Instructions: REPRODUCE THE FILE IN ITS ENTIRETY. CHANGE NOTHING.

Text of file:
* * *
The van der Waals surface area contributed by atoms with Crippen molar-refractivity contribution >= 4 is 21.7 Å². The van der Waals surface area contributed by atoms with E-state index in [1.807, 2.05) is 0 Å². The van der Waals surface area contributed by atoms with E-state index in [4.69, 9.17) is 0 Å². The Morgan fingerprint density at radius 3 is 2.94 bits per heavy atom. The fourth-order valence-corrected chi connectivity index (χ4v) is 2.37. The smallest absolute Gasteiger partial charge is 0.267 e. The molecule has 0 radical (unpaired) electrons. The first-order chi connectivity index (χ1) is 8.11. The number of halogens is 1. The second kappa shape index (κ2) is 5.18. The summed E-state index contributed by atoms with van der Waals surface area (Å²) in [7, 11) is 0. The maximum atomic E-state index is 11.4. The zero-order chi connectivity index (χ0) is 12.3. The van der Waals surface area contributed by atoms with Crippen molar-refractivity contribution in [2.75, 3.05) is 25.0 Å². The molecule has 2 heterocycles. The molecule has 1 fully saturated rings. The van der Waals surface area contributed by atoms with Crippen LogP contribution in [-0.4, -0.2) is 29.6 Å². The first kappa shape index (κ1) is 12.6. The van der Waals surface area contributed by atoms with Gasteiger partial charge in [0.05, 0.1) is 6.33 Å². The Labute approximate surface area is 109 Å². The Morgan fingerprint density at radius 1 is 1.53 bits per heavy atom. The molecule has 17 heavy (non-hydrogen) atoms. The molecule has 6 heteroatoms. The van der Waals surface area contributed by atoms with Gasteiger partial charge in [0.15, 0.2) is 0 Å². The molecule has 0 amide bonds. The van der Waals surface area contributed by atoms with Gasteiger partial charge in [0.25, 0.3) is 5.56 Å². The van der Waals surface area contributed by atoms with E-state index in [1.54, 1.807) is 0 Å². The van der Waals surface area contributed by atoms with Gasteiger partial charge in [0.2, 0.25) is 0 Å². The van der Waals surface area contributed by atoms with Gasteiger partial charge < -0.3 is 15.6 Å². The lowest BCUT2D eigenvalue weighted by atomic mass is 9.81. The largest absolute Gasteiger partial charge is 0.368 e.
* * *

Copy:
The van der Waals surface area contributed by atoms with Crippen molar-refractivity contribution >= 4 is 21.7 Å². The van der Waals surface area contributed by atoms with E-state index in [1.807, 2.05) is 0 Å². The van der Waals surface area contributed by atoms with E-state index in [4.69, 9.17) is 0 Å². The Morgan fingerprint density at radius 3 is 2.94 bits per heavy atom. The fourth-order valence-corrected chi connectivity index (χ4v) is 2.37. The smallest absolute Gasteiger partial charge is 0.267 e. The molecule has 0 radical (unpaired) electrons. The first-order chi connectivity index (χ1) is 8.11. The number of halogens is 1. The second kappa shape index (κ2) is 5.18. The summed E-state index contributed by atoms with van der Waals surface area (Å²) in [7, 11) is 0. The maximum atomic E-state index is 11.4. The zero-order chi connectivity index (χ0) is 12.3. The van der Waals surface area contributed by atoms with Crippen molar-refractivity contribution in [2.75, 3.05) is 25.0 Å². The molecule has 2 heterocycles. The molecule has 1 fully saturated rings. The van der Waals surface area contributed by atoms with Crippen LogP contribution in [-0.4, -0.2) is 29.6 Å². The first kappa shape index (κ1) is 12.6. The van der Waals surface area contributed by atoms with Gasteiger partial charge in [0.05, 0.1) is 6.33 Å². The Labute approximate surface area is 109 Å². The Morgan fingerprint density at radius 1 is 1.53 bits per heavy atom. The molecule has 17 heavy (non-hydrogen) atoms. The molecule has 6 heteroatoms. The van der Waals surface area contributed by atoms with Gasteiger partial charge in [0.15, 0.2) is 0 Å². The molecule has 0 amide bonds. The van der Waals surface area contributed by atoms with Gasteiger partial charge in [0.25, 0.3) is 5.56 Å². The van der Waals surface area contributed by atoms with E-state index in [1.54, 1.807) is 0 Å². The van der Waals surface area contributed by atoms with Gasteiger partial charge in [0.2, 0.25) is 0 Å². The van der Waals surface area contributed by atoms with Gasteiger partial charge < -0.3 is 15.6 Å². The lowest BCUT2D eigenvalue weighted by atomic mass is 9.81. The largest absolute Gasteiger partial charge is 0.368 e.